Reviews by the Supreme Court, the Attorney General's Office, and the state Judicial Conduct Board have found no emails in which individual cases were discussed.
Still, defense lawyers have challenged cases across the state:
In Philadelphia, lawyers for Griffin Campbell, the demolition contractor sentenced Friday to 15 to 30 years in prison for his role in the deadly 2013 Center City building collapse, have pointed to crude racial jokes contained in many of the emails of the prosecutor who oversaw the grand jury investigation. They argued the messages raise questions over whether his was a "racially selective prosecution."
In Harrisburg, three African American women from Philadelphia have asked the Supreme Court to reconsider a 1997 decision upholding their convictions on contempt of court, saying Eakin's emails now "raise substantial questions about the propriety of his participation in cases such as this one."
And in Cumberland County, death-row inmate Antyane Robinson is seeking a Supreme Court rehearing, saying the email traffic between Eakin, who wrote an opinion denying his earlier appeal, and the trial prosecutor in his case suggests an inappropriately friendly relationship and a potential bias toward the government case that earned Robinson a death sentence for the 1997 murder of a romantic rival.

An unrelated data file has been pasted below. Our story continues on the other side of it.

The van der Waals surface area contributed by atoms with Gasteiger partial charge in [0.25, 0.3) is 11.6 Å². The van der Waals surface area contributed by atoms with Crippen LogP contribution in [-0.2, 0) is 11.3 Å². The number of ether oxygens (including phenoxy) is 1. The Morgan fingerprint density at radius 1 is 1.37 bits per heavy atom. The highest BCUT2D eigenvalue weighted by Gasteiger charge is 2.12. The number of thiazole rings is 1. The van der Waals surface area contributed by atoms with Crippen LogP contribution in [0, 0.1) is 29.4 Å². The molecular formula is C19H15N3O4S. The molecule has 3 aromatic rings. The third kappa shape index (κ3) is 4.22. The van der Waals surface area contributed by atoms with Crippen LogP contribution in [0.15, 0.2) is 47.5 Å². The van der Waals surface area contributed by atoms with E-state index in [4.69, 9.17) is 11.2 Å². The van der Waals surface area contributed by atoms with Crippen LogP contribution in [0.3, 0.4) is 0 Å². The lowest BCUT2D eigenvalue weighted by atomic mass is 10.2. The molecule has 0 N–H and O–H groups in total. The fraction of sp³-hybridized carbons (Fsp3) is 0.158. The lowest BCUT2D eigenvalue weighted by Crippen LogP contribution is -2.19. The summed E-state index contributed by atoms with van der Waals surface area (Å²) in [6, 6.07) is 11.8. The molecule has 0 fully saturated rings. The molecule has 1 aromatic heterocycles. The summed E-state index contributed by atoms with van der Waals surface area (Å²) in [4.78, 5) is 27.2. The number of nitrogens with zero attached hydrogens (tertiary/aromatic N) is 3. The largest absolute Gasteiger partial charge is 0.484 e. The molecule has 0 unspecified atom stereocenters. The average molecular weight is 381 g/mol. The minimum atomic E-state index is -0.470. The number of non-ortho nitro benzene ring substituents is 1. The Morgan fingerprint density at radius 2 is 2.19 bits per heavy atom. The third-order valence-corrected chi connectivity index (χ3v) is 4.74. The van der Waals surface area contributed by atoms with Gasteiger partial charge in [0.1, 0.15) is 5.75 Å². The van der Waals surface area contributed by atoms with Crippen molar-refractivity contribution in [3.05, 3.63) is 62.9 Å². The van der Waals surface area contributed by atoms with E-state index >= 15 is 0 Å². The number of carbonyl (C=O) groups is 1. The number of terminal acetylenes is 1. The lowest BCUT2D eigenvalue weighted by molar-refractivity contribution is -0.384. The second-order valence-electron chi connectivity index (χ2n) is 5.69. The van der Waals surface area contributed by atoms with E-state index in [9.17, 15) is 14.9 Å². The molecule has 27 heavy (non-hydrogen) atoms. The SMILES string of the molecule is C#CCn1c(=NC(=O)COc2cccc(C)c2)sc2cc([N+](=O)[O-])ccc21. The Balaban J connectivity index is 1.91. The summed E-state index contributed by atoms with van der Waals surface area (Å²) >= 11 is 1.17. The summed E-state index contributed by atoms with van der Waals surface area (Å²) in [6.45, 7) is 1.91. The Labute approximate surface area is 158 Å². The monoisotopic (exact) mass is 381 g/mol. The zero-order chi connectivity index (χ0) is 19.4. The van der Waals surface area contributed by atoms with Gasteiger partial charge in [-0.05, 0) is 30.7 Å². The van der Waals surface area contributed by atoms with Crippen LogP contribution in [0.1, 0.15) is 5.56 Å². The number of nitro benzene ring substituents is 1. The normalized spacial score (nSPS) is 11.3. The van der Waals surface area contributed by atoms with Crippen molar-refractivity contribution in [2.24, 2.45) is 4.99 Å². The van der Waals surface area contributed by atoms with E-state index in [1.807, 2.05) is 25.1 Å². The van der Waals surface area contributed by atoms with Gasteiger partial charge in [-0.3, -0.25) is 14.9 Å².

The emails, Robinson's Luzerne County lawyer Enid Harris wrote in a filing last month, "indicate an utter lack of judicial sensibility and impartiality necessary for Eakin to have provided a fair review."
Whether any of those arguments will succeed remains to be seen.
Prosecutors in all three cases have dismissed the idea that any prejudice the emails may expose should warrant tossing out judgments settled years ago.
The larger concern, legal experts say, is not that prosecutors or judges allowed their legal reasoning to be overtly guided by the sophomoric attitudes on display in their email in-boxes.
Rather, the more insidious threat, said Nicholas Cafardi, a Duquesne University law professor, is the doubt their correspondence may have planted in the minds of ordinary citizens with business before the court.
Thirteen years ago, Cafardi led a panel of experts appointed by the state Supreme Court in an assessment of racial and gender bias in the state's court system and produced a stunning report cataloging dozens of examples of prejudice - both subtle and overt.
More than a decade since that exhaustive review, Porngate's revelations have sat uncomfortably with Cafardi.
"The only credibility our judicial system has is its impartiality," he said. "Judges who make sexist or racist remarks or even enjoy being told racist or sexist jokes convey the impression that they're not impartial. It's not enough to say that they didn't mean ill. The damage to the system has already been done."